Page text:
Why Olympic testosterone debate remains a tricky balance of fairness vs. inclusion
Shortly after they raced across the finish line in Tokyo on Tuesday evening, the three fastest women in the world wrapped themselves in their country's flags and posed for television cameras.
The women in the Jamaican and American flags had trained for this moment for years. The one with the Namibian flag started focusing on the 200 meters just a month ago.
At a meeting in Poland in late June, the unannounced Namibian teenager Christine Mboma embarrassed a 400-meter field of well-known European professionals. No other runner was even close to Mboma as she crossed the finish line in a world-leading 48.54 seconds.
One of the only two women who have come within a second of this time this season is another Namibian 18-year-old. In April, Beatrice Masilingi destroyed an outplayed field in 49.53 seconds at a low-level meeting in Zambia.
Those glowing times had sparsely populated Namibia and dreamed of its first Olympic medals in a quarter of a century, but Mboma and Masilingi also caught the attention of the athletics governing body. World Athletics ordered "medical exams", including testosterone tests, for both Mboma and Masilingi.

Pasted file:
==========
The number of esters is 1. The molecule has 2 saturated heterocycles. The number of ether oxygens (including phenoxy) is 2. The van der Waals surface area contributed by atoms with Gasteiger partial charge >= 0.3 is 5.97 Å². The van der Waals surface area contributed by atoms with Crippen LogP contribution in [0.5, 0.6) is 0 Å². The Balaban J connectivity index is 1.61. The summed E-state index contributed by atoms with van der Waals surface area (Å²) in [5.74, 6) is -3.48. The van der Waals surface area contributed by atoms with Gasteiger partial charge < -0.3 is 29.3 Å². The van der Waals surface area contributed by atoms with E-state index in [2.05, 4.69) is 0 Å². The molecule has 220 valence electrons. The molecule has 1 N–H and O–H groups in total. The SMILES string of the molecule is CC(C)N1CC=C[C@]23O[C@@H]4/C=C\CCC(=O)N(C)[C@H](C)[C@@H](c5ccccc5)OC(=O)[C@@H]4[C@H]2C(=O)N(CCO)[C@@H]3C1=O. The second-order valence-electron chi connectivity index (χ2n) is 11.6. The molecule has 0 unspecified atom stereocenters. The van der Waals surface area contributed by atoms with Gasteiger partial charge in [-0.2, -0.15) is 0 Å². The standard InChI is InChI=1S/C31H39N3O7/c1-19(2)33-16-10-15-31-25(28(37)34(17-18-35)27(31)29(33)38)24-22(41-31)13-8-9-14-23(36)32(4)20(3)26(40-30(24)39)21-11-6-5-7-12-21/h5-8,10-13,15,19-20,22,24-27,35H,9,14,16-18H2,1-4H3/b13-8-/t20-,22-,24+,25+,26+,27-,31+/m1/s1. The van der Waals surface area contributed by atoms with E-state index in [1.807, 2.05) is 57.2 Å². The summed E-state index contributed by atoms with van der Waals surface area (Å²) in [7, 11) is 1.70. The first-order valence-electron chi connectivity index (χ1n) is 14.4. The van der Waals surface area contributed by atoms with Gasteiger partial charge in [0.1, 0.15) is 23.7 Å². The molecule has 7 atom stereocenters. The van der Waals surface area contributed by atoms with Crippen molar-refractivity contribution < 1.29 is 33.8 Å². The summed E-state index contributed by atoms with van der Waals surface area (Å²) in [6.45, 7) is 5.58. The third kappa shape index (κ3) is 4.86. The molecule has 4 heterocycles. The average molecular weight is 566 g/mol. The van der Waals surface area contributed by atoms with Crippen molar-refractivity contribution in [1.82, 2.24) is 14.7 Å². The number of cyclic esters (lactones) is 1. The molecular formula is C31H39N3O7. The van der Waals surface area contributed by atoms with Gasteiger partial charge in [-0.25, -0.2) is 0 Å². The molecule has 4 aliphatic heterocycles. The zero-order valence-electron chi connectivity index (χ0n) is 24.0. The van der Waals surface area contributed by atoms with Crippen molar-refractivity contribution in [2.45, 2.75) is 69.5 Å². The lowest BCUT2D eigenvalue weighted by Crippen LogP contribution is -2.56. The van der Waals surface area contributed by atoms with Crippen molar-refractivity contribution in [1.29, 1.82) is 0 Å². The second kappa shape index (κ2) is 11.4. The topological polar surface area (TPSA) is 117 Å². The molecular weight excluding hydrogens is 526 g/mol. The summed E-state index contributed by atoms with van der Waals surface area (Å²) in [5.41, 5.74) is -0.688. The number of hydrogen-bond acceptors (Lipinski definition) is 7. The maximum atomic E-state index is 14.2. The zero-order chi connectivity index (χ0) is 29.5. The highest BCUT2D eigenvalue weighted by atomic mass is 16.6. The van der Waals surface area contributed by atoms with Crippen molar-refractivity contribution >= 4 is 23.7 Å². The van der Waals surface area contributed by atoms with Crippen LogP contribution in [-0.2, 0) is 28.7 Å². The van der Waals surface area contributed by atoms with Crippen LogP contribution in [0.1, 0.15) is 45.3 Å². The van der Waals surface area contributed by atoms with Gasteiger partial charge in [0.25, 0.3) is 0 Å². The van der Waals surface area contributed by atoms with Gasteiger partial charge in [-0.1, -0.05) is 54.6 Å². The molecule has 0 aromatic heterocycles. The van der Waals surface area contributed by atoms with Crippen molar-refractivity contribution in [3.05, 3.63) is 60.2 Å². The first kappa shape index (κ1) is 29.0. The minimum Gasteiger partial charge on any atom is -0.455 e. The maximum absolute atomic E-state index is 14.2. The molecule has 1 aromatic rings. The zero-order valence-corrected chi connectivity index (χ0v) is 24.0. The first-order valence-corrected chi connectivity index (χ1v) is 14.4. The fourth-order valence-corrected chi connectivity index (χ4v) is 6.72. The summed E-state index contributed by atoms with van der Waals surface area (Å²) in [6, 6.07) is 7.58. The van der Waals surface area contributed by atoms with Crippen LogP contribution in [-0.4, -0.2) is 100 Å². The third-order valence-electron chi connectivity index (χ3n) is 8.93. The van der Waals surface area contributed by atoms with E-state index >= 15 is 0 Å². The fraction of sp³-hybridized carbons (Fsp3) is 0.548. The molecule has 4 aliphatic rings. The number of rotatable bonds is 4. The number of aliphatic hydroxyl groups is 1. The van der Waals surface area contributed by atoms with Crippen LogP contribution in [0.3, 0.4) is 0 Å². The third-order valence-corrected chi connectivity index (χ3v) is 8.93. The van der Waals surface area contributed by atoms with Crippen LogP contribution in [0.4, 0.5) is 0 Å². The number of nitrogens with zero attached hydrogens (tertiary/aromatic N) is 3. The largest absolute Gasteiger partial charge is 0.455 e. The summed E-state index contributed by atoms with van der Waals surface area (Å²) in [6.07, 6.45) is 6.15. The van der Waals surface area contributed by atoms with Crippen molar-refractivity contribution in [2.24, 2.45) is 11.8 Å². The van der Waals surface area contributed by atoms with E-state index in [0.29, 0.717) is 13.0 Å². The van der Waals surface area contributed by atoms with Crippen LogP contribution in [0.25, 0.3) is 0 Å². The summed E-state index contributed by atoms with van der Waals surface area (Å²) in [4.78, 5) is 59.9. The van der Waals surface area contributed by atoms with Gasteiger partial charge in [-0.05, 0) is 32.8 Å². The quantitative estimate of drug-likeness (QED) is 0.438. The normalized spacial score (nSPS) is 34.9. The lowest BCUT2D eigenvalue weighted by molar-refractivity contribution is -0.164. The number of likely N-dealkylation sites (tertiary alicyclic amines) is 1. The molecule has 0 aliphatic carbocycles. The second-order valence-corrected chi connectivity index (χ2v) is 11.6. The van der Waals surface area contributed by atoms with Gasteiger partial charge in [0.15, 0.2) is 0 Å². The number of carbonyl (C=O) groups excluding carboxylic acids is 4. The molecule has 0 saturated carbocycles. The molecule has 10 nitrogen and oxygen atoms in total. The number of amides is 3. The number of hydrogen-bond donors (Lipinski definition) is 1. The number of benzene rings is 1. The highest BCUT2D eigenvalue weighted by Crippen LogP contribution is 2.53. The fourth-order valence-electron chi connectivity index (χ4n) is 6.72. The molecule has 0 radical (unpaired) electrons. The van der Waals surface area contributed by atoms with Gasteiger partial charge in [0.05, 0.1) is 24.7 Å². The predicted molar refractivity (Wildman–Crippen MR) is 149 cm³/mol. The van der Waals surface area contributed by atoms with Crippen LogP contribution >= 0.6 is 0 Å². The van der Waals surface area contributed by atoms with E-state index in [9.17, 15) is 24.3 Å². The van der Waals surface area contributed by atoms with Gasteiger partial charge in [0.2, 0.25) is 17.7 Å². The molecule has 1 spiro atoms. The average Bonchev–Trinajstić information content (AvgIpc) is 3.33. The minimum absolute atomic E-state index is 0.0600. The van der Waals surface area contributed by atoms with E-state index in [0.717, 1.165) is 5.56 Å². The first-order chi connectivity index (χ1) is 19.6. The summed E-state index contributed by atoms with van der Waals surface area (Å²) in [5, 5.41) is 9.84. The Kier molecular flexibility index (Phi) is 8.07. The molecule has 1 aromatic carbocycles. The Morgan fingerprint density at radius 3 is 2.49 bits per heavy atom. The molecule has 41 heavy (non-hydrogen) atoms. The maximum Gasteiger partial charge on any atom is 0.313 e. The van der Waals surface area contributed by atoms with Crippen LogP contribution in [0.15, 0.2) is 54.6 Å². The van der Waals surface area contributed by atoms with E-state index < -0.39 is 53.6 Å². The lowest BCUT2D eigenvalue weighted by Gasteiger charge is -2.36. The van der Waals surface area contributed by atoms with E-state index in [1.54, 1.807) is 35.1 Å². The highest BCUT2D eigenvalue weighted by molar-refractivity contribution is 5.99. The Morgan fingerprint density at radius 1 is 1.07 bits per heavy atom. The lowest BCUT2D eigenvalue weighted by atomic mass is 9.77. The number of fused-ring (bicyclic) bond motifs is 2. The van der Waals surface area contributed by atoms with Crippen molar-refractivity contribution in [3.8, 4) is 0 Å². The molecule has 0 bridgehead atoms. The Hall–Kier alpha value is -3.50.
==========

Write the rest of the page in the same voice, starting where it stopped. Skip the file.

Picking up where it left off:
Three weeks before the Tokyo Games kicked off, Mboma and Masilingi became the latest victims of the same controversial regulations that sidelined Caster Semenya. The Namibians were banned from running their signature 400 meters in the Olympics after their tests showed high natural testosterone levels.
While a statement by the Namibian government described the expulsion of Mboma and Masilingi as "regrettable", the sharpest allegations came from the president of the country's Olympic Committee. In an article in The Namibian, the country's largest newspaper, Abner beat Xoagub World Athletics for publishing a sensitive matter and not treating it "with the respect and confidentiality it deserves".
Mboma and Masilingi's exclusion from the Women's 400 is a reminder that the debate over the fairness of World Athletics' testosterone rule will not end if Semenya hung up her track spikes. This is an issue that will continue to affect sport until its governing body finds a way to protect the competitive balance without being exclusive.
While testosterone rules prevent Mboma and Masilingi from competing for distances of 400 meters to a mile in Tokyo, the rules do not apply to other races. This gave Namibian teenagers one last chance to make a name for themselves at these Olympic Games: They only had a few weeks to reinvent themselves as 200-meter specialists.